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Collaboration & open innovation

Source: Rail Technology Magazine April/May 2013

Chris Williams-Lilley, founder and managing director of Rail Champions, refl ects on issues arising in tenders and in the supply chain ahead of Railtex 2013, as constructors and suppliers are judged not only on price but increasingly their CSR credentials and whole life running costs.

As I sit writing this month’s editorial, I’m riding on a London Midland train heading into London, mid-afternoon on a Thursday – ready for a major bid presentation with a client. It’s a timely reminder of the current market, where a lot of effort has been put in to get to this stage. The fi nal decision will ultimately be made on the back of each supplier’s pitch, bid submission and ability to convey ‘they/we’ meet and exceed the client’s expectations.

We spend an awful lot of time keeping track of the latest thinking, and keep ahead of our competitors. You must do the same? The only way to win work is to meet the client’s goals, offering guidance and support on bid solutions and act responsibly when the order have been placed. At Rail Champions we also work with some very inspirational people, from all quarters of the industry, so it comes as no surprise we want to investigate the workwinning strategies emerging in the rail sector – which brings me to the Platform Sessions at Railtex, and why we would like to invite you to attend these interactive sessions.

Our vision at the very start was to explore and investigate key topics that regularly feature in the rail press, creep into tenders and may offer suppliers some insight into the changing commercial landscape; it may just help your organisation win more work too!

We are delighted to have 12 experts leading the discussions, including Paul Zanelli (head of R&D) from Network Rail, Chris Leech MBE (national account manager) from BITC, and Richard Graham (head of strategic growth) from Balfour Beatty Rail, to name but a few, each sharing their thoughts and answering your questions on transformation, sustainability/ CSR and innovation.

The back story to these topics is simple. Suppliers these days are seeking to match the needs of an ever more informed client, which may lead to new opportunities to refi ne technologies and deliver a more effi cient service. Can this actually be achieved whilst the UK is in the grip of the worst recession in 50 years?

There has been cost-cutting, loss of skilled labour and increased competition from new suppliers entering the market. Nobody said it was easy.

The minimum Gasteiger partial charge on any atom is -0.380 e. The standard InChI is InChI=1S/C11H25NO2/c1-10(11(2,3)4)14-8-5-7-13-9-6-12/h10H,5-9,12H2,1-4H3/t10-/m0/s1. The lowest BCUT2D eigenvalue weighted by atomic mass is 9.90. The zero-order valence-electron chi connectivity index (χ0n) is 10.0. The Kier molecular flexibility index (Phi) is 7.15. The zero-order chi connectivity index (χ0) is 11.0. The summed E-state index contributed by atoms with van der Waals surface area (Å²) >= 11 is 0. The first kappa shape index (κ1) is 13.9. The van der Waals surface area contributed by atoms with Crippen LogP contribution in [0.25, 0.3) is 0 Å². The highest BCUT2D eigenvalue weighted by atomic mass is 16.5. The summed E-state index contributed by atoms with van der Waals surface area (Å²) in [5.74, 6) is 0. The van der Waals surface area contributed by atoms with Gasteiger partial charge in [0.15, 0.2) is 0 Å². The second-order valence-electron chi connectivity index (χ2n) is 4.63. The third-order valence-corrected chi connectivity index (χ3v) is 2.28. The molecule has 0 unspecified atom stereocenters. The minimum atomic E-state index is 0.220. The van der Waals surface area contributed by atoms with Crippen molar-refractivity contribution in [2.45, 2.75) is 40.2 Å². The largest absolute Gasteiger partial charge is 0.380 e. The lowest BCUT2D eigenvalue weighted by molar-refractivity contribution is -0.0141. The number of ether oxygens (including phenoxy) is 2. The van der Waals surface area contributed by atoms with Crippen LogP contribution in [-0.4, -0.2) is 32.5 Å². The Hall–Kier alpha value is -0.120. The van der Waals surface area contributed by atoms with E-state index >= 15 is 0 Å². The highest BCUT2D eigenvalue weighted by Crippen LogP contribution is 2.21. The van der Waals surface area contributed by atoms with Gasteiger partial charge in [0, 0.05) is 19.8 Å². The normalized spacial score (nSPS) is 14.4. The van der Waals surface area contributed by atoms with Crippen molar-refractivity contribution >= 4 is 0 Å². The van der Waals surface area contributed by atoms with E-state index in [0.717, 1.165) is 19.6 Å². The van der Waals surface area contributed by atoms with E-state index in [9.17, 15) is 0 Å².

Asset rich operators and maintainers are demanding incremental benefi ts from suppliers and employing ‘whole life cost’ analysis, which is a positive step forward, and something Network Rail has built into Control Period 5 (CP5).

Why is this an important step? A benchmark study completed in 1998 found that construction projects exceeded their budgets by 50%. Thankfully times have changed, and now it’s evident from tenders that key principles such as outline design, running costs, a clear brief and simple payment terms are yielding signifi cant results.

Testament to this was the completion of East London Line Project, which came in on time and to budget, and transformed London.

It’s great to celebrate the past successes, but there are new challenges ahead. We are moving into a new era of the ‘knowledge age’ so it’s becoming popular to share ideas and be open to collaboration and open to innovation.

Remember too that old habits die hard. In a recent report by TfL, it alluded to the fact that £34m was casually spent on drawings and consultancy for the West London Tram, which had no chance of happening!

Transport operators are serious about both sustainability and innovation – so should you be. Both subjects are inextricably linked. As key players in the rail supply chain, organisations like yours are encouraged to co-create the next generation of products and services.

We believe it’s not just about generating profits and great ideas; it’s also about solving real-life problems – about continuous engagement and motivation to do better. That means embedding Corporate Social Responsibility (CSR) into our daily lives.

Back to reality, and I’m just passing Edgeware Road Tube station, and recall that if the holepunch signalling equipment goes wrong down there, then 250,000 passenger journeys are disrupted. Added to which, 40% of our trains running up and down the UK are past their expected lifespan. Let’s not get onto the franchise plans just tabled by the Government, we’ll be here all day! If you want to continue the discussion, let’s meet at The Platform Sessions, which run from 30 April to 2 May at Railtex.

Tell us what you think – have your say below, or email us directly at [email protected]


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